In science disciplines, researchers commonly distinguish between applied problems–practical, everyday problems linked to particular rhetorical situations, and big picture, basic problems–i.e., the sort of research that explains cause-and-effect relationships or correlational relationships.
Both applied and basic research projects matter. One form of research is not necessarily superior to the other. However, basic research provides insights that researchers across disciplines and across rhetorical occasions use to develop applications and applied solutions.
In the sciences and social sciences, it has become commonplace to argue that applied research should be funded prior to basic research. The thinking here may be tied to assumptions that we know what we know about the the natural sciences, that environmental and medical problems should supercede the interests of talented researchers moving forward.
|Applied Research||Research conducted to solve particular problems in the world for specific situations.|
|Basic Research||Research conducted to produce knowledge claims that a discourse community considers to be valid, credible, authentic.|
It is commonplace to sort research by its purpose or aim. The two dominant aims of research are Applied Research and Basic Research
Applied Research is the work that gets done to solve workplace, educational, personal, and social problems
Applied Research refers to efforts to make the world a better place.
Researchers engage in applied research to analyze obstacles, problems and create commercial opportunities.
Basic Research is driven by curiosity about how some aspect of the world works.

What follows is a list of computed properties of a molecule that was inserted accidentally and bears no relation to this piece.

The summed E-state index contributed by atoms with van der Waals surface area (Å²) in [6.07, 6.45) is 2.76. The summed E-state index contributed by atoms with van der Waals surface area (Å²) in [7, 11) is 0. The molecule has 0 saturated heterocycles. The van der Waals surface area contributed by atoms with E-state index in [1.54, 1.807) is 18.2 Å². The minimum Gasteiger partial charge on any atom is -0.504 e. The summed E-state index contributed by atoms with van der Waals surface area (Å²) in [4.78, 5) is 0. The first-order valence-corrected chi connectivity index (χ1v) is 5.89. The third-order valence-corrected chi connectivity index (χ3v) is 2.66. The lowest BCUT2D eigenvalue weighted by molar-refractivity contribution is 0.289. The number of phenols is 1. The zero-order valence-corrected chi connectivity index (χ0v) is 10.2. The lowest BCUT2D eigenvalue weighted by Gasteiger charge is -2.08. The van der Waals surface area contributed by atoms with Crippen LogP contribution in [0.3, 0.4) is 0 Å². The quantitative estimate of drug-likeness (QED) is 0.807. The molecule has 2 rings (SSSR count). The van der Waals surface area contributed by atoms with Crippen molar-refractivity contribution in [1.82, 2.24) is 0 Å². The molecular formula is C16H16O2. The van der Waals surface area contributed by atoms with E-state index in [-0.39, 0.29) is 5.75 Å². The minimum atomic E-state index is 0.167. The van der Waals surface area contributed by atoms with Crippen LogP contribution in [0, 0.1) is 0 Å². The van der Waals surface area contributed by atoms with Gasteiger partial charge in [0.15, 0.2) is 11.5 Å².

Basic Research is not conducted to solve specific problems for specific communities nor is it conducted to develop specific applications. Rather, the goal of Basic Research is to contribute to knowledge–i.e., what discourse communities/communities believe to be true.
However, in the real world, research practices are iterative. Scholars engaged in textual research view knowledge making as a never-ending dialogic process–i.e., dialectic. Scientists conduct repeated trials of investigations. And along away, as researchers engage in composing and ongoing dialectic, thanks to the iterative nature of research, basic research may result in Applied Research or have unexpected commercial applications.
For example, the following Basic Research led to applications–i.e., Applied Research.
- “Discovery of x-rays which led to studying bone fractures
- Discovery of chlorpromazine, a drug used in the treatment of schizophrenia
- Discovery of dark adaptation which helped establish a theory of basic visual processes that led to applications in treating night blindness and reading x-rays
- Psychological studies of decision making that led to important findings in the fields of education, medicine, and economics” (Psych Central, Retrieved 3/15/20).
|Examples of Basic Research in Writing Studies|
How does writing shape thinking?
In terms of human development, when can students learn to adopt their messages for their audiences?
What is the relationship between speech, thought and language?